THE LONG AND SHORT OF IT
When a child takes a fall, they may impact their growth plate. What is it? “It’s a [developing] area of the long bone, like the femur or tibia that contributes to the length of your body,” says Dr. Lalonde. Located close to a joint, including the hip, knee or ankle, the growth plate remains open until age 15 for girls and age 17 for boys.
“Wrists splints in skateboarding and certain roller skating activities would prevent a lot of fractures, especially growth plate fractures,” says Dr. Lalonde. “It only takes a few minutes to put on, doesn’t limit the enjoyment of the activity and can go a long way in preventing a fracture. And when trotting on the trampoline, to avoid crashes, there should only be one child on at a time.”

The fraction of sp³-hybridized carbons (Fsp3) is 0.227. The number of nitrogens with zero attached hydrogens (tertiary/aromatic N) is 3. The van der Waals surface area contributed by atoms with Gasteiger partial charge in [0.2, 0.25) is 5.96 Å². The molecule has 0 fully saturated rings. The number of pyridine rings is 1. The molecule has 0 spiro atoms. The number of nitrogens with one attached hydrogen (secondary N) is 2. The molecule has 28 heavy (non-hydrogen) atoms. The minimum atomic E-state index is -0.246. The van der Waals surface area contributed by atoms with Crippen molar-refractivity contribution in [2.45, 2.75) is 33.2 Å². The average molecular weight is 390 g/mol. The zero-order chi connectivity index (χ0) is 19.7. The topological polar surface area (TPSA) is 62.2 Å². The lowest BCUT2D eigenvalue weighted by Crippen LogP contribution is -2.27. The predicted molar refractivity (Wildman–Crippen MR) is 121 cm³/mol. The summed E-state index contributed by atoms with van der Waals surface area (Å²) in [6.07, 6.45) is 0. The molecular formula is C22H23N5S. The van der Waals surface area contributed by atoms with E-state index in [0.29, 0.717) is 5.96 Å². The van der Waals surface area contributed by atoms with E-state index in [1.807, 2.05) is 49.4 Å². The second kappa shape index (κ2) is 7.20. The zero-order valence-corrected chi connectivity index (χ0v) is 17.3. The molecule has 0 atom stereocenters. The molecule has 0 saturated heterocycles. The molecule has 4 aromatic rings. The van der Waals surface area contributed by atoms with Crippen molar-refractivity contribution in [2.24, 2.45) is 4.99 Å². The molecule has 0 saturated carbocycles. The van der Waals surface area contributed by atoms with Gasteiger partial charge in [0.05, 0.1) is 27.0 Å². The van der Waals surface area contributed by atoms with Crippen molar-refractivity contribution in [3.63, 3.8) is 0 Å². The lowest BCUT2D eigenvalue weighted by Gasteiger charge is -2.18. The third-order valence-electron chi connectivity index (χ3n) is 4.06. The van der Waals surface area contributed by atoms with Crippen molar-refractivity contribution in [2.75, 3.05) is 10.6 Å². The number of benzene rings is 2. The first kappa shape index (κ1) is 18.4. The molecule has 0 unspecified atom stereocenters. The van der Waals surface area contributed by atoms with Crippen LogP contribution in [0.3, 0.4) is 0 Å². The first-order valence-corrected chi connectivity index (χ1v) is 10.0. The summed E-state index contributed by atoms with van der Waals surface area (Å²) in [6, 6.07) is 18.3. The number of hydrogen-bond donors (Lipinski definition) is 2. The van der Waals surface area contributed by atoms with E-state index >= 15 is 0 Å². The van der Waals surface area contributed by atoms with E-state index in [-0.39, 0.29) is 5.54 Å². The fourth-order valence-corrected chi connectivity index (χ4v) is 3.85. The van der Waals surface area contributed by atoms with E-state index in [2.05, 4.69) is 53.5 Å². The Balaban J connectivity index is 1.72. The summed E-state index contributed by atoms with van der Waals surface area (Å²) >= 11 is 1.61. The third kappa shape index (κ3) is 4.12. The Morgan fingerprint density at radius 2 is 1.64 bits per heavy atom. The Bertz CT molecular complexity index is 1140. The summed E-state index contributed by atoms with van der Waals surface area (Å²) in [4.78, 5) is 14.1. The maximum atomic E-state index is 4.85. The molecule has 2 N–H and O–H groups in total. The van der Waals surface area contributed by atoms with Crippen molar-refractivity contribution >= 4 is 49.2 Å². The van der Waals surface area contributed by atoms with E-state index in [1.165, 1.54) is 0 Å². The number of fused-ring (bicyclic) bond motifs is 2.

IS IT BROKEN?
If it looks crooked or there’s a significant amount of swelling, you may be dealing with a broken bone, says Dr. Lalonde. “In general, if you touch the bone and your child jumps from the pain, you should get an X-ray,” he says, adding that some fracture patterns are pretty subtle and go unnoticed for several days.
If it seems like a mild injury, parents can:
- Apply ice
- Provide a temporary splint
- Check-in with primary doctor the next day
- The length of time that it takes for a growth plate fracture to heal: 3 to 6 weeks
- The percentage of childhood injuries that affect the growth plate: 15-30%
- The number of children 14 and under treated in the ER for trampoline related injuries: 80,000